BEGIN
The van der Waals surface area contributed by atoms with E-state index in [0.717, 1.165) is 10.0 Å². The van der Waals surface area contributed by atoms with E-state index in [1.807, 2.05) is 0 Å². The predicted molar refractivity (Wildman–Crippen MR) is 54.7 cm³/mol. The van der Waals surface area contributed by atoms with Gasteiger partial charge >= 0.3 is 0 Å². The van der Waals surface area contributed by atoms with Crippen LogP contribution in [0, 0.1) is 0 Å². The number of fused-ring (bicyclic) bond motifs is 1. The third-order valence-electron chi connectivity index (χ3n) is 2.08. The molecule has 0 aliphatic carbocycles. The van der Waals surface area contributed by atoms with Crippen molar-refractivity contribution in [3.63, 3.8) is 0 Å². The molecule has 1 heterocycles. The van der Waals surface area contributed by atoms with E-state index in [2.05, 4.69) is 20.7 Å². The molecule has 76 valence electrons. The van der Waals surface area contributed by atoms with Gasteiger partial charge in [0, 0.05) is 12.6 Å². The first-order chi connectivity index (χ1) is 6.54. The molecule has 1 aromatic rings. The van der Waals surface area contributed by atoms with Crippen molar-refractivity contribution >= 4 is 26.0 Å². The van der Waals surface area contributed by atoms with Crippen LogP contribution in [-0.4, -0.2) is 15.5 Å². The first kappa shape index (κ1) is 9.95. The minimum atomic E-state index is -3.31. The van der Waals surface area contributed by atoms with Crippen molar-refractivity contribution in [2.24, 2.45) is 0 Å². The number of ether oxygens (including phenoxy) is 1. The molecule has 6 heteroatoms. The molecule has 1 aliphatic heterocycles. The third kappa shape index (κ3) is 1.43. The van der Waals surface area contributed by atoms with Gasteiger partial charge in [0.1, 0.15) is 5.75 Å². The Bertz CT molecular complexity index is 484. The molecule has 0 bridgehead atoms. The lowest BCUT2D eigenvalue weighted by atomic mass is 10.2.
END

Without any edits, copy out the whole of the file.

The van der Waals surface area contributed by atoms with E-state index in [0.717, 1.165) is 10.0 Å². The van der Waals surface area contributed by atoms with E-state index in [1.807, 2.05) is 0 Å². The predicted molar refractivity (Wildman–Crippen MR) is 54.7 cm³/mol. The van der Waals surface area contributed by atoms with Gasteiger partial charge >= 0.3 is 0 Å². The van der Waals surface area contributed by atoms with Crippen LogP contribution in [0, 0.1) is 0 Å². The number of fused-ring (bicyclic) bond motifs is 1. The third-order valence-electron chi connectivity index (χ3n) is 2.08. The molecule has 0 aliphatic carbocycles. The van der Waals surface area contributed by atoms with Crippen molar-refractivity contribution in [3.63, 3.8) is 0 Å². The molecule has 1 heterocycles. The van der Waals surface area contributed by atoms with E-state index in [2.05, 4.69) is 20.7 Å². The molecule has 76 valence electrons. The van der Waals surface area contributed by atoms with Gasteiger partial charge in [0, 0.05) is 12.6 Å². The first-order chi connectivity index (χ1) is 6.54. The molecule has 1 aromatic rings. The van der Waals surface area contributed by atoms with Crippen molar-refractivity contribution >= 4 is 26.0 Å². The van der Waals surface area contributed by atoms with Crippen LogP contribution in [-0.4, -0.2) is 15.5 Å². The first kappa shape index (κ1) is 9.95. The minimum atomic E-state index is -3.31. The van der Waals surface area contributed by atoms with Crippen molar-refractivity contribution in [2.24, 2.45) is 0 Å². The number of ether oxygens (including phenoxy) is 1. The molecule has 6 heteroatoms. The molecule has 1 aliphatic heterocycles. The third kappa shape index (κ3) is 1.43. The van der Waals surface area contributed by atoms with Gasteiger partial charge in [0.1, 0.15) is 5.75 Å². The Bertz CT molecular complexity index is 484. The molecule has 0 bridgehead atoms. The lowest BCUT2D eigenvalue weighted by atomic mass is 10.2.